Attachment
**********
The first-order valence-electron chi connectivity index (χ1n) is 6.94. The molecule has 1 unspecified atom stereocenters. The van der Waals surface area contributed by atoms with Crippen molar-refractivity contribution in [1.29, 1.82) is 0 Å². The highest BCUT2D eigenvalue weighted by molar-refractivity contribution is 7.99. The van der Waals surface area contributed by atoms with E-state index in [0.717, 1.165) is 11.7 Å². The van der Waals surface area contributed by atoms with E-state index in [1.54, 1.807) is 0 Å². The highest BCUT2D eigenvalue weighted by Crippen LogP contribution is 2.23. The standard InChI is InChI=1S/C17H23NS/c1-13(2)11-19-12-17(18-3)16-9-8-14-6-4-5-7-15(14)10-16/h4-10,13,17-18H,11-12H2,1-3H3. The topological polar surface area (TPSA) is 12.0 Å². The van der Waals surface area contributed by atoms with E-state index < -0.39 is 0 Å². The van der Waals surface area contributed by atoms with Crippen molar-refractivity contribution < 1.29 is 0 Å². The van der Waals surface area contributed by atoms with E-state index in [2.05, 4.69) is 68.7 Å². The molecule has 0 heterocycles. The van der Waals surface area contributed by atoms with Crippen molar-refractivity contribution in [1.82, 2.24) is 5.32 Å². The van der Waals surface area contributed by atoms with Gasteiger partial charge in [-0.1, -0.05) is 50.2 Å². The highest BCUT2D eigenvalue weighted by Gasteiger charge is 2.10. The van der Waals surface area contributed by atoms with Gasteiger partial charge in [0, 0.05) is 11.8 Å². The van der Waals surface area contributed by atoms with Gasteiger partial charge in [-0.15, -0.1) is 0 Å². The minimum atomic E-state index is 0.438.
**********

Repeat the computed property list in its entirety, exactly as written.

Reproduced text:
The first-order valence-electron chi connectivity index (χ1n) is 6.94. The molecule has 1 unspecified atom stereocenters. The van der Waals surface area contributed by atoms with Crippen molar-refractivity contribution in [1.29, 1.82) is 0 Å². The highest BCUT2D eigenvalue weighted by molar-refractivity contribution is 7.99. The van der Waals surface area contributed by atoms with E-state index in [0.717, 1.165) is 11.7 Å². The van der Waals surface area contributed by atoms with E-state index in [1.54, 1.807) is 0 Å². The highest BCUT2D eigenvalue weighted by Crippen LogP contribution is 2.23. The standard InChI is InChI=1S/C17H23NS/c1-13(2)11-19-12-17(18-3)16-9-8-14-6-4-5-7-15(14)10-16/h4-10,13,17-18H,11-12H2,1-3H3. The topological polar surface area (TPSA) is 12.0 Å². The van der Waals surface area contributed by atoms with E-state index < -0.39 is 0 Å². The van der Waals surface area contributed by atoms with Crippen molar-refractivity contribution < 1.29 is 0 Å². The van der Waals surface area contributed by atoms with E-state index in [2.05, 4.69) is 68.7 Å². The molecule has 0 heterocycles. The van der Waals surface area contributed by atoms with Crippen molar-refractivity contribution in [1.82, 2.24) is 5.32 Å². The van der Waals surface area contributed by atoms with Gasteiger partial charge in [-0.1, -0.05) is 50.2 Å². The highest BCUT2D eigenvalue weighted by Gasteiger charge is 2.10. The van der Waals surface area contributed by atoms with Gasteiger partial charge in [0, 0.05) is 11.8 Å². The van der Waals surface area contributed by atoms with Gasteiger partial charge in [-0.15, -0.1) is 0 Å². The minimum atomic E-state index is 0.438.